The movie then has the stereotypical barbarian flick moment when a group of nasty savages (slave traders) on horseback ride into this tribes village, kill some folk and take others prisoner. Naturally...and as I'm sure you've guessed...the heroes blue eyed plaything get nabbed too so off he trots with some mates to rescue her. The small band of warriors then proceeds to apparently walk from the Urals in Russia all the way to the African continent. Admittedly we do see lots of very nice landscape sequences of them travelling across mountain ranges and vast expanses of tundra but you gotta think that would kill them, especially as they're only wearing furs.
After walking across the frozen wastes of Russia and half of the Middle East apparently the plucky tribesmen reach hot jungles which could be anywhere (10,000 years ago remember). A quick battle with some terror birds (which I've read mainly lived in South America a few million years ago but never mind) and its presumably off into Africa as the men reach desert terrain. There they team up with lots and lots of various tribes of African warriors who only now decide to rise up against the evil slave traders because our main hero made friends with a Smilodon. Yep our hero fell into a trap which also had a saber-toothed cat trapped in it. Our hero help free the big cat so naturally this huge carnivore thought it would repay the offer and help our hero out too...just like in real life.
At long last the film reaches it final location which must be Egypt and the construction of the Pyramids of Giza. It sounds realistic only until I read that the 'God' running the show using all these thousands of slaves to build the pyramids is the last survivor of Atlantis. Why he wants to build these big pyramids in the desert I don't know, why all these priests and soldiers worship him as a God I don't know and how they manage to keep woolly mammoths alive in the heat I also don't know...moving on.
Yes there are lots of silly issues and factual inaccuracies in this movie, I think its fair to say that was expected with an Emmerich movie. The question is does this affect the movie? I would say no, no its actually a very solid movie which is fun to watch believe it or not. For starters they have really gone to town with the visuals, the location work is sumptuous throughout with gorgeous landscapes set against sunsets, dusks etc... Each terrain we visit looks spot on, you feel the chill in the Urals, the jungles are well created and deserts always look good in movies. The transition from the freezing mountains to the jungles was a bit quick though. Not only that but the CGI is really excellent too! yes I know its amazing, even to this day all the CGI beasts look pretty darn good...accept maybe the saber-tooth but you can't have everything. What's more I can't stress enough how impressive the pyramid construction site looks, a sprawling living sea of people and mammoths all at work like thousands of worker ants.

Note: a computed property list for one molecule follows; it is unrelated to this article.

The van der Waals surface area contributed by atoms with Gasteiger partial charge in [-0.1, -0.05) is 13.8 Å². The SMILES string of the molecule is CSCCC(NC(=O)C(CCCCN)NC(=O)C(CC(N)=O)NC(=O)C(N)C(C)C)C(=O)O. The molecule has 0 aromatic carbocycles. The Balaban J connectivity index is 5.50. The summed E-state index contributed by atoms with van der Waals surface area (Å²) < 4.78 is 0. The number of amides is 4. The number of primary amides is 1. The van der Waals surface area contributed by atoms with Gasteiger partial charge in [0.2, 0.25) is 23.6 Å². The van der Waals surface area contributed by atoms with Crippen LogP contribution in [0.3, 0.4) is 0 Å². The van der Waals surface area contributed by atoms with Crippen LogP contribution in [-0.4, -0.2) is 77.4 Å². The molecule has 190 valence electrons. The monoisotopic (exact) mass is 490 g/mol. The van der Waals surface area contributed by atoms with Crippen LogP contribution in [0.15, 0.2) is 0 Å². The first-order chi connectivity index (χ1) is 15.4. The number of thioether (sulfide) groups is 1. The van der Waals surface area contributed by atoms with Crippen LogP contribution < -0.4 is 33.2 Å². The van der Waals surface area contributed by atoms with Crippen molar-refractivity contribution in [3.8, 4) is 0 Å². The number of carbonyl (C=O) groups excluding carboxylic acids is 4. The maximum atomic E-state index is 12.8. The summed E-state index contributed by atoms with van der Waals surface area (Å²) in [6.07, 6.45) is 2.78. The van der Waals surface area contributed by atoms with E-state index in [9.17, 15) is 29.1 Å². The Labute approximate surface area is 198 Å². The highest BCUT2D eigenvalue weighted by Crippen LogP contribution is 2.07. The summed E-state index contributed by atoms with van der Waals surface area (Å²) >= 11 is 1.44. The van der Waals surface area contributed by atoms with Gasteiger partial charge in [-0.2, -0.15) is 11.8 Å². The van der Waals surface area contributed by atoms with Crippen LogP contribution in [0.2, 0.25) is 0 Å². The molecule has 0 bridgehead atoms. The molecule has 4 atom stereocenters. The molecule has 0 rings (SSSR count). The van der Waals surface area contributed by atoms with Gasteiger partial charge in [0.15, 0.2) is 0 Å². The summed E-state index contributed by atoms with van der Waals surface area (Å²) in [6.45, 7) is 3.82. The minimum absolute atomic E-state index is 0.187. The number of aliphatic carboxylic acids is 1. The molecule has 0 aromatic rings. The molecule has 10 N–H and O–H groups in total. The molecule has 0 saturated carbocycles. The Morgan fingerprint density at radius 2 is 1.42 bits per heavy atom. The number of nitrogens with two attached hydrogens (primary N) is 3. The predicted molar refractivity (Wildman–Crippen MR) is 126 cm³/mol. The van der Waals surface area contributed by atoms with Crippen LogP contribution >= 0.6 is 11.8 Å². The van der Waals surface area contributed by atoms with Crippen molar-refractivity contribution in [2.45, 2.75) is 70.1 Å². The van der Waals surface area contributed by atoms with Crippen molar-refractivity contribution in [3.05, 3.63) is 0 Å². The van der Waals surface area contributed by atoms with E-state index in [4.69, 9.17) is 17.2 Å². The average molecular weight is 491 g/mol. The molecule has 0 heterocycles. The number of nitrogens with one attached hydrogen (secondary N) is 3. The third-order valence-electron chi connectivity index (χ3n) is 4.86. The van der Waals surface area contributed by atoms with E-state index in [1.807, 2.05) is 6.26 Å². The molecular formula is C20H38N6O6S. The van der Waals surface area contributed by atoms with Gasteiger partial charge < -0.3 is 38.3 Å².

What also impressed me was a lot of the characters in this movie are speaking in native languages, whether they are real or not I don't know but it sure as hell sounds real. There are many different tribesmen from various regions and there has clearly been a lot of effort to create accurate attire for these warriors, accurate weapons, face paint markings, armour etc...Plus the fact they all speak a native tongue is really quite a brave and bold move I must say, considering this movie was virtually a big blockbuster affair you wouldn't really expect something like that. It all adds to the realism and atmosphere which really helps the film, you forget its a Roland Emmerich movie, it feels more like a 'Dances with Wolves' type movie. I read there was an idea to make the whole film in native tongue using subtitles, I personally think that would have been even better.
Its also interesting that Emmerich went with an unknown cast so as to give the film a more realistic edge...which it did. Its nice to see directors do that because it does work (not always). Unfortunately none of the cast, as far as I'm aware, went on to anything else. I was thinking whilst watching that I had literately no clue who they were and I couldn't place any of them from any other movie.
Its a strange animal this film, some of it is pure Hollywood action hokum with added layers of grilled cheese. Such as the characters throwing around these spears that manage to harpoon people right through, oh and the hero making this amazingly accurate pinpoint throw of his spear over quite some distance to take out the main bad guy. That small scene actually spoils the film to be honest, its so ludicrously stupid. Yet despite that there is a lot of genuinely decent stuff to enjoy here, a bit of a hodgepodge of historical/archaeological facts granted but you know what...its cool. The rise of the slaves is a rousing rollicking bit of action, the history is still compelling and it still looks great today.